King of Ceylon (101-77 B.C.) He was the son of Kākavannatissa (ruler of Mahāgāma) and of Vihāradevī, and was called Gāmani-Abhaya. The antenatal cravings of his mother showed that he would be a great warrior, and his father gathered at his court the most famous warriors of the land skilled in various ways. Chief among them were Nandhimitta, Sūranimila, Mahāsona, Gothaimbara, Theraputtābhaya, Bharana, Velusumana, Khañjadeva, Phussadeva and Labhiyavasabha. Abhaya early showed signs of an adventurous disposition, and resented the confined limits of his father's kingdom, bounded on the north by the Mahāvāluka-nadī, on the further bank of which lay the Sinhalese country ruled by the Damilas. Abhaya was constantly refused permission by his father to fight the Damilas and fled in anger to the hills, whence he sent his royal father a woman's garment, to indicate that he was no man. This earned for him the nickname of Duttha, which always stuck to him. At his father's death he had to fight with his brother Tissa (afterwards Saddhā-Tissa) for the possession of the throne. He was first defeated at Cūlanganiyapitthi, but later he was victorious, and the Sangha brought about a reconciliation between the brothers. When fully prepared, Dutthagāmani marched against the Damila king, Elāra. He rode his state elephant, Kandula, born on the same day as himself. He commenced operations at Mahlyangana, capturing fort after fort, manned by Elāra's followers, and fought his way down to Mahāvāluka-nadī, where he pitched his camp at Kandhāvārapitthi, near Vijitapura, where were concentrated the Damilas. After a siege of four months Vijitapura fell, and Dutthagāmani advanced through Girilaka and Mahelanagara to Kāsapabbata near Anurādhapura, the capital. (Mhv.xxv.75. It is said that in the course of his journey from Mahāgāma to Anurādhapura he captured thirty-two fortresses manned by the Damilas). There he waited for the onset of Elāra and, in the battle that ensued, Elāra was defeated and fled towards the capital, but he was pursued by Dutthagāmani and slain by him in single combat close to the southern gate of the city. Elāra's body was burnt with royal honours, and Dutthagāmani built a tomb over the ashes and decreed that no music should be played by people passing it, a decree that was for long honoured. This act of chivalry, so much in contrast with the usual conduct of victors, earned for Dutthagāmani great honour. Later, he defeated reinforcements from India under Bhalluka, nephew of Elāra, and thus became sole monarch of Lanka.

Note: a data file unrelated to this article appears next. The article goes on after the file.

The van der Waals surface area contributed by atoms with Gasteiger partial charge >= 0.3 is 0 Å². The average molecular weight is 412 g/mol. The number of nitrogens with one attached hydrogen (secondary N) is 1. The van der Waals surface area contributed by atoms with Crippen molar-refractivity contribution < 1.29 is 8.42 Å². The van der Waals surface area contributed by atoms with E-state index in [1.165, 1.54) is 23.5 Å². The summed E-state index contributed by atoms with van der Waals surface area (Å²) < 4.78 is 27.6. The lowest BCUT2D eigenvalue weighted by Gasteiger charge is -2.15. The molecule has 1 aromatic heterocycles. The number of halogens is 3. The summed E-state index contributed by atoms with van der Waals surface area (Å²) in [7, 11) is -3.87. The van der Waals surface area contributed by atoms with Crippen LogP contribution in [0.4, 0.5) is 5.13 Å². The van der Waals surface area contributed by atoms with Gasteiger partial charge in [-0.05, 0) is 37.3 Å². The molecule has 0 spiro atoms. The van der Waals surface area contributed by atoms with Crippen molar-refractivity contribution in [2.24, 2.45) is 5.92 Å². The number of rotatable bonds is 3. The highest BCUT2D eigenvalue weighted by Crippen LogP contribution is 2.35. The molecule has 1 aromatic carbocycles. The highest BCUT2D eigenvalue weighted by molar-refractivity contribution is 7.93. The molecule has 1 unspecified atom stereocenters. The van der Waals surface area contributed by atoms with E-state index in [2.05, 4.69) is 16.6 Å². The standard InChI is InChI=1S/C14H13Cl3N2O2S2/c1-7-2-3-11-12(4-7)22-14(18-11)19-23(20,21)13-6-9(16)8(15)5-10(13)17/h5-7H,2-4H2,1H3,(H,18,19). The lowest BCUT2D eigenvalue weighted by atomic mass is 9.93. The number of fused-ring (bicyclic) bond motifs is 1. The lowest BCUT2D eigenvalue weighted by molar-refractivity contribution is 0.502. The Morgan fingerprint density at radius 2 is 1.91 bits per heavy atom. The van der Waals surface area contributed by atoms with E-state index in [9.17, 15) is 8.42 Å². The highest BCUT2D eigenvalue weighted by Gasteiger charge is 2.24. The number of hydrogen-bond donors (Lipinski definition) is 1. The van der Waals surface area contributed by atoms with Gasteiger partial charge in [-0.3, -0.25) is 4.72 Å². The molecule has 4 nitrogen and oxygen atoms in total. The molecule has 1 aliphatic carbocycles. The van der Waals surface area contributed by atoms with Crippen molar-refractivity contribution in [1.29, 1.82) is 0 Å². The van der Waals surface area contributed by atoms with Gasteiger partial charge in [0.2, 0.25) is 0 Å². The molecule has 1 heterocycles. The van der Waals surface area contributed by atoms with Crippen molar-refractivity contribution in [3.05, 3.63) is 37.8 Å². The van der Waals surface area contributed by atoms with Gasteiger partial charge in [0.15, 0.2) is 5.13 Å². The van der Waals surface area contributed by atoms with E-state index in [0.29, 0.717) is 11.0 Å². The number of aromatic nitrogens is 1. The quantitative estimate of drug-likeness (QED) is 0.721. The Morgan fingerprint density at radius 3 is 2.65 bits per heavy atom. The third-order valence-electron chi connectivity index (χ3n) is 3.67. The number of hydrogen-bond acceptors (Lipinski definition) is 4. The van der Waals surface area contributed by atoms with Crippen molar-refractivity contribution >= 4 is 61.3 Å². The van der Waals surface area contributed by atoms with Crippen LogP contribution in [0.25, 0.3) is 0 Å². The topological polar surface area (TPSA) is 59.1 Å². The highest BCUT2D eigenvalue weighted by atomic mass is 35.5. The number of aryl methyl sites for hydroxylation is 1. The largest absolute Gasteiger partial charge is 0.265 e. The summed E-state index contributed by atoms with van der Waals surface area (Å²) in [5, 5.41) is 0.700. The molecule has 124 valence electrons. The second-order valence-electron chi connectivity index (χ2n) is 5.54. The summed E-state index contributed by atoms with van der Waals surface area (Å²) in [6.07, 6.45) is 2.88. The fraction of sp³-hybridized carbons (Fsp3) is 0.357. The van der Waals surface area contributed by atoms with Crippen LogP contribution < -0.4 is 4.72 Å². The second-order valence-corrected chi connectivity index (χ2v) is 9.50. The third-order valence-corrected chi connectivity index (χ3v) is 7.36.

On the seventh day after his final victory, he celebrated a water festival at the Tissavāpi and, at its conclusion, built the Maricavatthi-thūpa (q.v.) on the spot where his spear, containing the relic of the Buddha, given by the monks at Tissamahārāma, remained firmly embedded, no one being able to remove it. From now onwards, consoled by the arahants of Piyangudīpa, who absolved him from blame for the slaughter of his enemies, he began his great works of piety, after having distributed largesse to his generals and soldiers. He first built the Lohapāsāda (q.v.) of nine stories, resembling the palace of Bīranī, the plan of which was brought to him from Tusita by arahants. He then began his greatest achievement, the Mahā Thūpa, erected on a site visited by the Buddha during his third visit to Ceylon. The devas, led by Sakka, provided the necessary materials, discovered in various parts of the island, and he began work immediately, on the full-moon day of Vesākha. Great celebrations marked the inauguration of the mighty task, plans of various builders were inspected before the final choice and no free work was allowed to be done. After the relics, obtained by the arahant Sonuttara from the Nāga-world, had been enshrined in unparalleled splendour and with great feasting, but before the chatta of the cetiya and the plaster work could be finished, Dutthagāmani fell ill. Saddhā-Tissa was summoned from Dīghavāpi, and he covered the cetiya with white cloth and crowned it with a spire of bamboo, that the king, before his death, might visualize his great work in its complete form. Theraputtābhaya, a former general, now become an arahant, and living in the Pañjalipabbata, was at the king's side at the time of his death and consoled him with reminders of the great merit he had accumulated during his life. A record of the king's good deeds was read by his secretary, from which it would appear that the king had erected ninety-nine other vihāras, besides the buildings already mentioned. He had once tried to preach in the Lohapāsada, but was so overcome by nervousness that, realizing how difficult was the task of the preacher, he ordered special benefactions for those who preached the Doctrine. Two gifts made by him are recorded as of very special merit - one was the sale of his special earrings to procure food for five theras during the Akkhakkhāyika famine, the other was his gift of food during his flight from Cūlanganiya-pitthi (For details see Mhv.xxxii.49ff; also AA.i.365f). He was starving, and his minister Tissa procured a meal for him, but as he never ate without offering some of the food to the monks, he wished for a monk to appear before him. When a thera did so appear, he gave him all he had. He was told later, on his death bed, by Theraputtābhaya, that this food was divided among many thousands of arahants so that the merits of the donor might increase manifold.